Center LineDecember 20, 2012
Christmas comes early after bike stolen in Center Line
By Brian Louwers
C & G Staff Writer
Tyler Bridgewater, 10, checks out the new bike that was donated to replace the one stolen from him in November. Eastside Bike Shop owner Donna Norman and officer Dave Allen of the Center Line Public Safety Department helped to arrange the donation through the bike shop.
CENTER LINE — On Nov. 18, 10-year-old Tyler Bridgewater’s Mongoose bike was taken from his family’s home on State Park in Center Line.
On Dec. 15, he was surprised when he received a new bike, thanks to a generous donation by Denny Norman, owner of Eastside Bike Shop on Van Dyke.
Norman learned of the theft through Center Line Public Safety Officer Dave Allen, who investigated the stolen bike report on State Park and later found about $630 in parts at a veritable “bicycle chop shop” a few streets over.
Unfortunately, Tyler’s bike wasn’t recovered, even though it was properly registered with the city.
Allen said he wanted to do something to help Tyler, so he discussed it with the president of Center Line Police Officers and Dispatchers Association. The union initially planned to purchase the bike and accessories through Eastside Bike, but Norman donated everything instead.
Allen said Norman’s been very supportive of the Public Safety Department in the past, donating bikes for special events and free locks, as an incentive to register bicycles in the city.
“The kid has been without his bike since last month,” Allen said. “He (Norman) graciously donated a bike to this young man.”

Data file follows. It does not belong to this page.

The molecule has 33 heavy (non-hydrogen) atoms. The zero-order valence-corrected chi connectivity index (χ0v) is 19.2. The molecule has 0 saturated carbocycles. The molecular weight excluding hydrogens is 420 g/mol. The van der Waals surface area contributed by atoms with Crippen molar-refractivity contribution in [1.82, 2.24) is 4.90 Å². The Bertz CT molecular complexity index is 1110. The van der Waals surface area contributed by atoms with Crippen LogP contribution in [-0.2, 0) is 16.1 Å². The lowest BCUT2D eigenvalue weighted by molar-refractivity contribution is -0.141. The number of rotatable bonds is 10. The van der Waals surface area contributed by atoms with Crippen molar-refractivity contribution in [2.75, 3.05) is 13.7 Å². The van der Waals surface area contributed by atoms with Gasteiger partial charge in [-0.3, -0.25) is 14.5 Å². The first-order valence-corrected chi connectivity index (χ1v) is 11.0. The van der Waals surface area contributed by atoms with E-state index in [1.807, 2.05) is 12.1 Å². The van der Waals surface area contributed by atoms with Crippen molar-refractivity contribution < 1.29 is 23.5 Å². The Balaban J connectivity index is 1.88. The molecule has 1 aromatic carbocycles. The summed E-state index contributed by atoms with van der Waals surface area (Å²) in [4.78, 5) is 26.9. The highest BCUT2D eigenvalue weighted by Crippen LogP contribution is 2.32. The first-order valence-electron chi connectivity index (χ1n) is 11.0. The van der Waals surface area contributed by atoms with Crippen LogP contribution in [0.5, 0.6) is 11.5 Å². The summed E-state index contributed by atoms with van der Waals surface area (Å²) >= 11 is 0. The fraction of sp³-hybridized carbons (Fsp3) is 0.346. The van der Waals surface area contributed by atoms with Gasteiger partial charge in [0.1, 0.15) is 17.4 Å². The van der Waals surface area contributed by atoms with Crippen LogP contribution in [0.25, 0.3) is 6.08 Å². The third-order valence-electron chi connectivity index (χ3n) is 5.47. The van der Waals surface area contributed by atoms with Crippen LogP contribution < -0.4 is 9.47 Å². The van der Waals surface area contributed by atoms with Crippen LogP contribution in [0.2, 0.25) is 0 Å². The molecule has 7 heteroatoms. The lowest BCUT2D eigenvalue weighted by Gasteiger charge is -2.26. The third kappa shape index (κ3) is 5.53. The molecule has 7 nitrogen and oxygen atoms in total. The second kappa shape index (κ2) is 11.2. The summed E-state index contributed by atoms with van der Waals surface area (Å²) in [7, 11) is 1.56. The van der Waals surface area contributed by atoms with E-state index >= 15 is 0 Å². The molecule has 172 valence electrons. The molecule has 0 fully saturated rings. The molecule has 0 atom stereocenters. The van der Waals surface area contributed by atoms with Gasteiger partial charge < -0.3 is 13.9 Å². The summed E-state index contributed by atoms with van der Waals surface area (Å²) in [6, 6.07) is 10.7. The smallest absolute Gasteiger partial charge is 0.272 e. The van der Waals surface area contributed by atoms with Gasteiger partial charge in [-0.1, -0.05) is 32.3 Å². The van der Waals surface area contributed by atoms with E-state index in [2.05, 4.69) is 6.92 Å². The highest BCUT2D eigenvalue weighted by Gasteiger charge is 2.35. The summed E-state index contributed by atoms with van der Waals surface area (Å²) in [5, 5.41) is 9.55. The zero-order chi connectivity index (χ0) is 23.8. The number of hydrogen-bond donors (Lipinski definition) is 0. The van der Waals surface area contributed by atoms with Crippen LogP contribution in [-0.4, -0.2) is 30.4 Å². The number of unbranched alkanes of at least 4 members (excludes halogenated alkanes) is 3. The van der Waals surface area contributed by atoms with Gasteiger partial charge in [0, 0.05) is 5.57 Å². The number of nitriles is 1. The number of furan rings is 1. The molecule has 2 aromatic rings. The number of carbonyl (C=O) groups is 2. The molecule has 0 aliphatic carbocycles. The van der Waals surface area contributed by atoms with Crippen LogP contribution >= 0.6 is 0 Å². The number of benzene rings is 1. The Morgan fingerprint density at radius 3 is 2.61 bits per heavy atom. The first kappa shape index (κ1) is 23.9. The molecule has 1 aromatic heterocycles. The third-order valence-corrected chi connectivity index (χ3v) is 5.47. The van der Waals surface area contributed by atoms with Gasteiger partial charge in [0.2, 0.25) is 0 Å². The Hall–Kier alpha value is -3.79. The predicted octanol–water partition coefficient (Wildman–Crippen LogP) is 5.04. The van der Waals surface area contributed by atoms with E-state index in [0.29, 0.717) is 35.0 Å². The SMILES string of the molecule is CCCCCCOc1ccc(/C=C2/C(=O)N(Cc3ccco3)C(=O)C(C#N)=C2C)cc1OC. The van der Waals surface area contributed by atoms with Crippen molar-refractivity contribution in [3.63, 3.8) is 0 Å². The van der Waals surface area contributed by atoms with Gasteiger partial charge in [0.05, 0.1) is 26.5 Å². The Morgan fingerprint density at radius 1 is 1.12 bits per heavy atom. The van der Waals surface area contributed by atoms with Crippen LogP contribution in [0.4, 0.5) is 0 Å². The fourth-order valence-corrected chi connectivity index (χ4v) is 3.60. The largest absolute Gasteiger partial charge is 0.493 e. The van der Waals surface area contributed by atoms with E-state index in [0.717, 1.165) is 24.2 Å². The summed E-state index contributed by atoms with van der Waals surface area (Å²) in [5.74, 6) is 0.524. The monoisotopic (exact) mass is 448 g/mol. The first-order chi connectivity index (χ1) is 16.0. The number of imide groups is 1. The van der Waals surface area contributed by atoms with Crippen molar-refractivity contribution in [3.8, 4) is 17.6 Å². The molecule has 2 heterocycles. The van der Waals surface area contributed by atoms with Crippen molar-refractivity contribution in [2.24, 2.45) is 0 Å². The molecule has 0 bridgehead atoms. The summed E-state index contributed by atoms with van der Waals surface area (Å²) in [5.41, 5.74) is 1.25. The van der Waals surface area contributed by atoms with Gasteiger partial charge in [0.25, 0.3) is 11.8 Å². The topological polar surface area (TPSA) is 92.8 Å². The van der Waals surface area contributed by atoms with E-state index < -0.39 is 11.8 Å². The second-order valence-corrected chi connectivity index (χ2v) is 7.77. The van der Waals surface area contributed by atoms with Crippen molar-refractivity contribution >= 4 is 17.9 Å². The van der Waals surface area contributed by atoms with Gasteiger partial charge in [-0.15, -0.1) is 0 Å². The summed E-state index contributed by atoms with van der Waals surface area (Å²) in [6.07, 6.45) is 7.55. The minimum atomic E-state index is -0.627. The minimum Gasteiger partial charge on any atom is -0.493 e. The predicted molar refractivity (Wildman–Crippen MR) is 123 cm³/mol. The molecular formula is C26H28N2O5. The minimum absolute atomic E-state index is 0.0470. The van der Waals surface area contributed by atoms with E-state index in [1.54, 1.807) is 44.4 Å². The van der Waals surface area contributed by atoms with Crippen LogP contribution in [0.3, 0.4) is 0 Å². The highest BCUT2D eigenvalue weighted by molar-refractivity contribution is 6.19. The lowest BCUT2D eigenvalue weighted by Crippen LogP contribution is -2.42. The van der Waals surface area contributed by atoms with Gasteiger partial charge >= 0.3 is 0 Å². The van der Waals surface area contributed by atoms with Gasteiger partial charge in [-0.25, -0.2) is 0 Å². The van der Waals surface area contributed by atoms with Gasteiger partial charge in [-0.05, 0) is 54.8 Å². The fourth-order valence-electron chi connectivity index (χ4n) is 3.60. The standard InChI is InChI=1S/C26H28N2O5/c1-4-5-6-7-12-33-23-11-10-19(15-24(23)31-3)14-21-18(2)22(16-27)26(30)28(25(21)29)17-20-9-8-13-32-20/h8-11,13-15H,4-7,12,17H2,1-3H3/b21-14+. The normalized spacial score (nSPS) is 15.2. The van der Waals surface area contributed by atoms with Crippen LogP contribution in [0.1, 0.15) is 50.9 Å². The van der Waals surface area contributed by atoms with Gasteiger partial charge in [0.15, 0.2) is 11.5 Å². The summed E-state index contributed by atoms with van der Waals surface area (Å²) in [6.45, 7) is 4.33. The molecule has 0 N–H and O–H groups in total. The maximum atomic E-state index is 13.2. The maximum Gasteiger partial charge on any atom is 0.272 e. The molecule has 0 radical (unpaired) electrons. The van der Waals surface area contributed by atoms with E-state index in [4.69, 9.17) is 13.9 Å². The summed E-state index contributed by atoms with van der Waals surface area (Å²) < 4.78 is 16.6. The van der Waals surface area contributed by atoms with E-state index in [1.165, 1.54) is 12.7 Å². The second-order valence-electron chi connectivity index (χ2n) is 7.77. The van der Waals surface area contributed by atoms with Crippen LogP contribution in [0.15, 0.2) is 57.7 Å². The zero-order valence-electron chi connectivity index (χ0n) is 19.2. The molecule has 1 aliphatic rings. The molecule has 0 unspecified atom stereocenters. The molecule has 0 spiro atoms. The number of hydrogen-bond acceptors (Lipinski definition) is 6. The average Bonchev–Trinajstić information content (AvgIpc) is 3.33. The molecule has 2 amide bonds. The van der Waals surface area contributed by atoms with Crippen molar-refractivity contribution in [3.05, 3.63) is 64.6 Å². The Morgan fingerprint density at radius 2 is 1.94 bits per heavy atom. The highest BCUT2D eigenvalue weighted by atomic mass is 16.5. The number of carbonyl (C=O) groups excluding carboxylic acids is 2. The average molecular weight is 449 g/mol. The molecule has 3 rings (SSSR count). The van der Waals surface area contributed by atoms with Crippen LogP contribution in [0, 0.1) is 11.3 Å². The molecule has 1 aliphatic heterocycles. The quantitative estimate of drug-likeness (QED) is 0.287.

Tyler’s father, Robert Bridgewater, said the missing bicycle incident wasn’t the first time his son had been victimized by theft.
In 2008, a pair of juvenile suspects wielding a toy gun robbed Tyler of his cellphone. The theft made the national news.
“The boy’s had a hard time,” Robert Bridgewater said. “He’s just a happy-go-lucky kid now.”
Robert Bridgewater said his son has been extra careful to secure the new Mongoose bike given to him at Eastside Bike.
“He’s just so happy, now he’s got that bike. He locks it up in the garage. He locks the bike up in the locked garage,” Robert Bridgewater said.
Norman, who moved the bike shop to Center Line nine years ago, said he was pleased to help the boy.
“If everyone gets involved, it helps out, don’t it?” Norman said. “He was delighted. He was grinning from ear to ear. It’s just something we like to do every year. That’s what Christmas is all about, isn’t it?”